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Am J Surg Pathol. 2015 Feb;39(2):221-6. doi: 10.1097/PAS.0000000000000361.

Vanishing endometrial cancer in hysterectomy specimens: a myth or a fact.

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Departments of Pathology and Gynecologic Oncology, Wayne State University, Detroit, MI.


The incidence of endometrial cancers diagnosed on biopsy that have no residual cancer identified at hysterectomy is not well studied. The aim of our study was to determine the incidence and long-term follow-up of this "vanishing cancer" phenomenon. All slides from the initial biopsy/curettage and hysterectomy specimens were reviewed and the diagnosis confirmed by a gynecologic pathologist. The entire endometrium was serially sectioned and submitted for histologic examination. Clinical and pathologic variables were analyzed, including patient demographics, tumor histologic type and grade, stage, biopsy method, adjuvant therapy, surgical procedure, recurrence, and disease-specific survival. We identified 23 biopsy-proven cases of endometrial cancer with no residual disease on hysterectomy specimen. Of the 23 patients, 15 (65.2%) were diagnosed as endometrioid, 6 (26%) serous, 1 clear cell (4.3%), and 1 (4.3%) serous intraepithelial carcinoma. Seventeen underwent dilatation and curettage, and 6 had endometrial biopsy as the primary procedure. The median follow-up was 8.8 years (range, 1.2 to 17 y). Only 2 cases with serous carcinoma underwent adjuvant chemotherapy, and none received radiation therapy. Only 1 patient died of disease after 27 months and was diagnosed as FIGO grade II endometrioid carcinoma on dilatation and curettage. The inability to identify cancer in a hysterectomy specimen for biopsy-confirmed carcinoma does not indicate technical failure. Although there is no specific standard treatment for patients with "vanishing endometrial cancer," the prognosis is excellent; however, close follow-up is suggested.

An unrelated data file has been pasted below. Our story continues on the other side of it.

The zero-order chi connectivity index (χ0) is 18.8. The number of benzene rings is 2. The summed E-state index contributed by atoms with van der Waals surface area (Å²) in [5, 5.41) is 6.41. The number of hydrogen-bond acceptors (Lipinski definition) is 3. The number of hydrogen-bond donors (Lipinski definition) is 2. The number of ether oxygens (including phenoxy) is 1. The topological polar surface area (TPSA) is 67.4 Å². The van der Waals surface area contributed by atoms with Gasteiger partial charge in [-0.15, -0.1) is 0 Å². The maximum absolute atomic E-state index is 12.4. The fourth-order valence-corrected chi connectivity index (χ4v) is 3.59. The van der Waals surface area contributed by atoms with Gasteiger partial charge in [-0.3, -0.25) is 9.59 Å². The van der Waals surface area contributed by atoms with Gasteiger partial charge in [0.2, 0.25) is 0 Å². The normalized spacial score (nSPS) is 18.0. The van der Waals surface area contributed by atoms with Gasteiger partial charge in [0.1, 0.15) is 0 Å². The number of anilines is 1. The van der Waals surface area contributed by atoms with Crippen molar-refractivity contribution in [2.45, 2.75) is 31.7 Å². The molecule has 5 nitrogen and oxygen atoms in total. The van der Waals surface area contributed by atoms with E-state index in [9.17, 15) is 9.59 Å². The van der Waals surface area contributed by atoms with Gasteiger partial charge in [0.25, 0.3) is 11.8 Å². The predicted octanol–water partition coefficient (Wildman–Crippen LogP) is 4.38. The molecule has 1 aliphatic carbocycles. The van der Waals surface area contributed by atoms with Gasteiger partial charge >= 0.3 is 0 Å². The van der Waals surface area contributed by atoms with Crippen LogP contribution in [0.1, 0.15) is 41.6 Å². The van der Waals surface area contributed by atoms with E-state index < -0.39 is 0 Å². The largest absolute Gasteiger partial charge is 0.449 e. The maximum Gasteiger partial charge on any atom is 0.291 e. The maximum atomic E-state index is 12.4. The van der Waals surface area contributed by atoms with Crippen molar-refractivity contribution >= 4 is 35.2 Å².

[Indexed for MEDLINE]

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